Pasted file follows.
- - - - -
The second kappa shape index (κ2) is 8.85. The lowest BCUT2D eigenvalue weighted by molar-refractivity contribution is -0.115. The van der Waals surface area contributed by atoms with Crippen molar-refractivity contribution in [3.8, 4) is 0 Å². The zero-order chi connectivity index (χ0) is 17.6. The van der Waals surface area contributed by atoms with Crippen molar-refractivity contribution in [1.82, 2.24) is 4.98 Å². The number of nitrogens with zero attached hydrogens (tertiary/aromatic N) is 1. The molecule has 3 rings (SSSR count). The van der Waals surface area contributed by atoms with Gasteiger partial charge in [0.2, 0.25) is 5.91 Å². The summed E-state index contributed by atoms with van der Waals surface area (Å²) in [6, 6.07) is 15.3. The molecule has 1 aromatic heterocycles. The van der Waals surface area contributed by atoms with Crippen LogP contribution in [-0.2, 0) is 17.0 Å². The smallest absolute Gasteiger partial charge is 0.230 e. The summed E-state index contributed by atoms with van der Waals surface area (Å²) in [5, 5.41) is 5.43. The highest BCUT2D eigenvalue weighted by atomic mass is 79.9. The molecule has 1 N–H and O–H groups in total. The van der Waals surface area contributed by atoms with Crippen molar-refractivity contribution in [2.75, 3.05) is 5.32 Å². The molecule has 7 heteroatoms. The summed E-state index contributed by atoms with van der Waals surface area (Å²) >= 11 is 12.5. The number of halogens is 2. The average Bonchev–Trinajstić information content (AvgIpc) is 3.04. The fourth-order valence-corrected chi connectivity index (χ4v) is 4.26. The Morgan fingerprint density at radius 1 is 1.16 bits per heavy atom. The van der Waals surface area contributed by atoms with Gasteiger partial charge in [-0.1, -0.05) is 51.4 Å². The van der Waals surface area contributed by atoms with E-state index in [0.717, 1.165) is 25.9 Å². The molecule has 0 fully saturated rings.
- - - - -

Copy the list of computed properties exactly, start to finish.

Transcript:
The second kappa shape index (κ2) is 8.85. The lowest BCUT2D eigenvalue weighted by molar-refractivity contribution is -0.115. The van der Waals surface area contributed by atoms with Crippen molar-refractivity contribution in [3.8, 4) is 0 Å². The zero-order chi connectivity index (χ0) is 17.6. The van der Waals surface area contributed by atoms with Crippen molar-refractivity contribution in [1.82, 2.24) is 4.98 Å². The number of nitrogens with zero attached hydrogens (tertiary/aromatic N) is 1. The molecule has 3 rings (SSSR count). The van der Waals surface area contributed by atoms with Gasteiger partial charge in [0.2, 0.25) is 5.91 Å². The summed E-state index contributed by atoms with van der Waals surface area (Å²) in [6, 6.07) is 15.3. The molecule has 1 aromatic heterocycles. The van der Waals surface area contributed by atoms with Crippen LogP contribution in [-0.2, 0) is 17.0 Å². The smallest absolute Gasteiger partial charge is 0.230 e. The summed E-state index contributed by atoms with van der Waals surface area (Å²) in [5, 5.41) is 5.43. The highest BCUT2D eigenvalue weighted by atomic mass is 79.9. The molecule has 1 N–H and O–H groups in total. The van der Waals surface area contributed by atoms with Crippen molar-refractivity contribution in [2.75, 3.05) is 5.32 Å². The molecule has 7 heteroatoms. The summed E-state index contributed by atoms with van der Waals surface area (Å²) >= 11 is 12.5. The number of halogens is 2. The average Bonchev–Trinajstić information content (AvgIpc) is 3.04. The fourth-order valence-corrected chi connectivity index (χ4v) is 4.26. The Morgan fingerprint density at radius 1 is 1.16 bits per heavy atom. The van der Waals surface area contributed by atoms with Gasteiger partial charge in [-0.1, -0.05) is 51.4 Å². The van der Waals surface area contributed by atoms with E-state index in [0.717, 1.165) is 25.9 Å². The molecule has 0 fully saturated rings.